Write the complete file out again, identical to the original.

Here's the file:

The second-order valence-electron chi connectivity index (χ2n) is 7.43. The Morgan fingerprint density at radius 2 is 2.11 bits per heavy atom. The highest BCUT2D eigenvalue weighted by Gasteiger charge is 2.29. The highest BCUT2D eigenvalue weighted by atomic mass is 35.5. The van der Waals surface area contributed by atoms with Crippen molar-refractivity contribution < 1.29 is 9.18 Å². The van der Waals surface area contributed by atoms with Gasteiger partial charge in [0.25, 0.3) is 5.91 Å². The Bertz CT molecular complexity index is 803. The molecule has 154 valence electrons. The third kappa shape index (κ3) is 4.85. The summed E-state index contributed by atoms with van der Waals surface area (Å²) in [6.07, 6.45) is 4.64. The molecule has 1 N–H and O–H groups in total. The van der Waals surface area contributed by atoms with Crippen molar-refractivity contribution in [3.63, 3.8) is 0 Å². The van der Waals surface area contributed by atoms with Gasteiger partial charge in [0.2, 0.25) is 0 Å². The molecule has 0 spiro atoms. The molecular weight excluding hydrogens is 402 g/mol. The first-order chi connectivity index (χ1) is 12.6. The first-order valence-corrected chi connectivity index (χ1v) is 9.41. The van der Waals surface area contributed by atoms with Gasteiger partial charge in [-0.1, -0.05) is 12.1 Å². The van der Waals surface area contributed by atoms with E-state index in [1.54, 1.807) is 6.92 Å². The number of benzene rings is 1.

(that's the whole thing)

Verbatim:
The second-order valence-electron chi connectivity index (χ2n) is 7.43. The Morgan fingerprint density at radius 2 is 2.11 bits per heavy atom. The highest BCUT2D eigenvalue weighted by Gasteiger charge is 2.29. The highest BCUT2D eigenvalue weighted by atomic mass is 35.5. The van der Waals surface area contributed by atoms with Crippen molar-refractivity contribution < 1.29 is 9.18 Å². The van der Waals surface area contributed by atoms with Gasteiger partial charge in [0.25, 0.3) is 5.91 Å². The Bertz CT molecular complexity index is 803. The molecule has 154 valence electrons. The third kappa shape index (κ3) is 4.85. The summed E-state index contributed by atoms with van der Waals surface area (Å²) in [6.07, 6.45) is 4.64. The molecule has 1 N–H and O–H groups in total. The van der Waals surface area contributed by atoms with Crippen molar-refractivity contribution in [3.63, 3.8) is 0 Å². The van der Waals surface area contributed by atoms with Gasteiger partial charge in [0.2, 0.25) is 0 Å². The molecule has 0 spiro atoms. The molecular weight excluding hydrogens is 402 g/mol. The first-order chi connectivity index (χ1) is 12.6. The first-order valence-corrected chi connectivity index (χ1v) is 9.41. The van der Waals surface area contributed by atoms with Gasteiger partial charge in [-0.1, -0.05) is 12.1 Å². The van der Waals surface area contributed by atoms with E-state index in [1.54, 1.807) is 6.92 Å². The number of benzene rings is 1.